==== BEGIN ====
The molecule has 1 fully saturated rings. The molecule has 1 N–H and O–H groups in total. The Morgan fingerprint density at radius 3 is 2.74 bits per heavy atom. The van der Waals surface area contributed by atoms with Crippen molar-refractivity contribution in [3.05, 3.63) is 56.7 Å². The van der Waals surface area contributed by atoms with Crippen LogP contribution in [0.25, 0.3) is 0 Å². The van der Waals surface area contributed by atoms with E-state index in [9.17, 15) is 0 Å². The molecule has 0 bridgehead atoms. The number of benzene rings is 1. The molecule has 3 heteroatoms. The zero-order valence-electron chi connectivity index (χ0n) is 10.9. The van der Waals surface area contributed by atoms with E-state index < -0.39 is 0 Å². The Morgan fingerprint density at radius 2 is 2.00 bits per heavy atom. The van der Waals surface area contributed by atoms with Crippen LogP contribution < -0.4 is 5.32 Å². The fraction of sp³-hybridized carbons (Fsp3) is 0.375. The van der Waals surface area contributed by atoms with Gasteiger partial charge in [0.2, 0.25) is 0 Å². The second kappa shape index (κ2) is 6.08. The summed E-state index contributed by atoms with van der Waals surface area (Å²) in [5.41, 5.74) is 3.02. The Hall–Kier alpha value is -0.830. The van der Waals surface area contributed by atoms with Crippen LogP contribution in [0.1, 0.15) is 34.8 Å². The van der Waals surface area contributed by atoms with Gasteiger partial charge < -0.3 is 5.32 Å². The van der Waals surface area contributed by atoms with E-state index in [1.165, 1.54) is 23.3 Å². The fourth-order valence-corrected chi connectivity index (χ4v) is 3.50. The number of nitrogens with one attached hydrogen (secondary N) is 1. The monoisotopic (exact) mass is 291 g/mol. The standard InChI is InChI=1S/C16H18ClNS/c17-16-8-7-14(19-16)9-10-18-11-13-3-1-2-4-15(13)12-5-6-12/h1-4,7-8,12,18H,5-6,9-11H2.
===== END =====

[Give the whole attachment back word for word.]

The molecule has 1 fully saturated rings. The molecule has 1 N–H and O–H groups in total. The Morgan fingerprint density at radius 3 is 2.74 bits per heavy atom. The van der Waals surface area contributed by atoms with Crippen molar-refractivity contribution in [3.05, 3.63) is 56.7 Å². The van der Waals surface area contributed by atoms with Crippen LogP contribution in [0.25, 0.3) is 0 Å². The van der Waals surface area contributed by atoms with E-state index in [9.17, 15) is 0 Å². The molecule has 0 bridgehead atoms. The number of benzene rings is 1. The molecule has 3 heteroatoms. The zero-order valence-electron chi connectivity index (χ0n) is 10.9. The van der Waals surface area contributed by atoms with E-state index < -0.39 is 0 Å². The Morgan fingerprint density at radius 2 is 2.00 bits per heavy atom. The van der Waals surface area contributed by atoms with Crippen LogP contribution < -0.4 is 5.32 Å². The fraction of sp³-hybridized carbons (Fsp3) is 0.375. The van der Waals surface area contributed by atoms with Gasteiger partial charge in [0.2, 0.25) is 0 Å². The second kappa shape index (κ2) is 6.08. The summed E-state index contributed by atoms with van der Waals surface area (Å²) in [5.41, 5.74) is 3.02. The Hall–Kier alpha value is -0.830. The van der Waals surface area contributed by atoms with Crippen LogP contribution in [0.1, 0.15) is 34.8 Å². The van der Waals surface area contributed by atoms with Gasteiger partial charge < -0.3 is 5.32 Å². The van der Waals surface area contributed by atoms with E-state index in [1.165, 1.54) is 23.3 Å². The fourth-order valence-corrected chi connectivity index (χ4v) is 3.50. The number of nitrogens with one attached hydrogen (secondary N) is 1. The monoisotopic (exact) mass is 291 g/mol. The standard InChI is InChI=1S/C16H18ClNS/c17-16-8-7-14(19-16)9-10-18-11-13-3-1-2-4-15(13)12-5-6-12/h1-4,7-8,12,18H,5-6,9-11H2.